I am very happy to undertake the editing of this collection of contributions by Vidwans written in response to my ‘Appeal to thought Vedantins’.
It goes without saying that each of the writers is personally responsible for his own views in the matter. My portion of the work, therefore, lay mostly in preparing the manuscripts for the press, with only such additions as would facilitate ready reference to the corresponding questions raised in the Appeal. For the same reason the pamphlet itself has been bodily reproduced here at the very commencement. An English summary of each article has been prefixed for the convenience of those readers, who being more conversant with English would like to have some aid in following the train of thought like to have some aid in following the train of thought adopted in the original contributions.
A single exception to this self- imposed limitation has been the article of Shastra Ratnakara, Brahma Sri Polagam Sriram Sastrigal. That learned Pandit, whose opinion was most needed in this connection, did not deign to send us his valued contribution in spite of repeated request, and the I had no alternative but to make relevant extracts from his extensive Introduction to the Pancha Padika, in editing which the Shastrigal has devoted nearly hundred pages to questions kindred to those mooted in my pamphlet circulated for this symposium. In fact, a considerable portion of that Introduction is taken up to expose the fallacies, which, in the opinion of that scholar, I myself have committed in my writings, What is more, I have even been charged with having plagiarized the views expressed in the Laghu- Manjusha of Nagesha Bhatta. In these circumstances I have felt it incumbent on me to review the opinion of Sri Shastrigal under each head, and give out my own genuine views, so as to leave no doubt whatever in the minds of readers regarding my position.
It is a maxim of ancient teachers that doubts and mis- conceptions are dispelled and truth fully revealed through discussion with those proficient in any particular branch of knowledge. Acting on that principle, I shall try here to clarity my position by standing my impression of Shankara’s system in some- what greater detail than I have done in the Appeal prefixed.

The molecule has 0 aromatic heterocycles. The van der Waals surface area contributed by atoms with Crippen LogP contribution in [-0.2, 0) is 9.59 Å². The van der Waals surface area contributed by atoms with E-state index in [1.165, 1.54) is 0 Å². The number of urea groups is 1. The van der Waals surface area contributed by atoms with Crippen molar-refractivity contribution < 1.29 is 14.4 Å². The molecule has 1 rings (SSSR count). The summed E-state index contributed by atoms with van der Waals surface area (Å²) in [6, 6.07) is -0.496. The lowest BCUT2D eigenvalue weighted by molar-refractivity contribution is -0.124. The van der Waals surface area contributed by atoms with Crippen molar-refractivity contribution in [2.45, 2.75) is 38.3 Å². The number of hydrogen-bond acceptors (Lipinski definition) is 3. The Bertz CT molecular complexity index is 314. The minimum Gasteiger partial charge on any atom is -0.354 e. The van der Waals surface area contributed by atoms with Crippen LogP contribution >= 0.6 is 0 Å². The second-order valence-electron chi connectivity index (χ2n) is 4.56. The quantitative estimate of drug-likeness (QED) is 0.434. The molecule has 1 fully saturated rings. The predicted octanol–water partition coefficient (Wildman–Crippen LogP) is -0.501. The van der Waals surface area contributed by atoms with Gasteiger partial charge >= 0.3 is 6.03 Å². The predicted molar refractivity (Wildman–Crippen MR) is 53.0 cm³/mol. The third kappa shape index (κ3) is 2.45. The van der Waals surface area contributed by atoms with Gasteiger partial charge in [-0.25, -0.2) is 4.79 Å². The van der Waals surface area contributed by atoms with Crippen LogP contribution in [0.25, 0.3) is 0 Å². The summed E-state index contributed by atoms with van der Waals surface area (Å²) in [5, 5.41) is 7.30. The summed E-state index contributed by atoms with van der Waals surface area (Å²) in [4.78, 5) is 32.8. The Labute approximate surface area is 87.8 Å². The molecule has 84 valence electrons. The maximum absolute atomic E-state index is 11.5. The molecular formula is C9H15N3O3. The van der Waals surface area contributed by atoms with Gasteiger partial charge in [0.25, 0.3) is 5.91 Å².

1. Adhyasa (super- imposition) is nothing but mistaking one thing for another. And Avidya, as Shankara has defined it in so many words, is the mutual superimposition of the Self, the only Reality, and the not- self. There is no other Ignorance worth the name, which according to Shankara is directly sublated by Vidya or the discriminative knowledge of the Self as it is. Doubt and non- perception, are, it is true, also comprehended in the connotation of the term and are sometimes even expressly stated to be such. But since no human thought- process is possible without the pre- supposition of Adhyasa, this latter is pre- eminently entitled to be called Avidya.
Therefore, those who imagine that the object super- imposed is primarily meant by the term Avidya and it is that which has got to be removed by true knowledge, not only do violence to Shankara’s words, but also disregard a fact of nature and even common since, in as much as no one believes that the apparent silver in the nacre has get to be removed first by the true knowledge of nacre, and not one’s own false notion of it.
2. 2. It is universally accepted by Vedantins that in Shankara’s system, knowledge is the one means of the Summum Bonum of life, and the Upanisads expressly say so. Shankara avers that knowledge vipes off all ignorance or Adhyasa,the source of all ills of life. And it goes without saying that knowledge can dispel, nothing else than subjective ignorance.
It is therefore clear that thinkers who assert that the source of all ill spoken of by maintain their position only by going against the express statement of Shankara,a nad the Srutis, and quietly ignoring the essential nature of knowledge which can never destroy existing things.
3. Shankaras’s very proposition that Upanishadic knowledge of Brahaman, is meant for the annihilation of Adhyasa, is sufficient in itself to convince any one that the Bhashyakara never thought of tracing Adhyasa to its cause. For no one could think of going in search of ignorance after it has been blotted out. And no one is conscious of his ignorance, while he is in its grip. But it is no mere guess by which one has to infer that Shankara does not demand a cause for Avidya, for he definitely announces that Adhyasa is begin- ningless Nor could one think of a beginning to it, since even time is a creation of Adhyasa, and causal relation is inconceivable without the pre- supposition of time. No doublt Shankara does- declare that all super- imposition derives its breath from non- discrimination, but it is is self- evident that he is not thinking of a temporal relation between non- discrimination and super- imposition. He only means to say that Adhyasa disappears as soon as discriminative knowledge dawns. The Upanishads are never tired of declaring that the individual self as well as all this apparent universe is really Brahman and nothing else.
It is therefore nothing but a wild- goose- chase to start in pursuit of a cause for Adhyasa.
4. Such being the case, illustration like that of the silver in the nacre, or the rope in the snake, interspersed in Shankara’s commentaries, meant as they are to contrast truth with error, only imply that false appearances being only the figment of ignorance, cease to impose upon us the moment the real nature of their substrate is ascertained. These appearance in themselves, are neither born nor destroyed by true knowledge, in fact they never exist in any way as entities, for they are merely thought- constructs.
It is therefore so much labour lost to enter into speculation about the nature, cause and process of birth or destruction of these false appearances.
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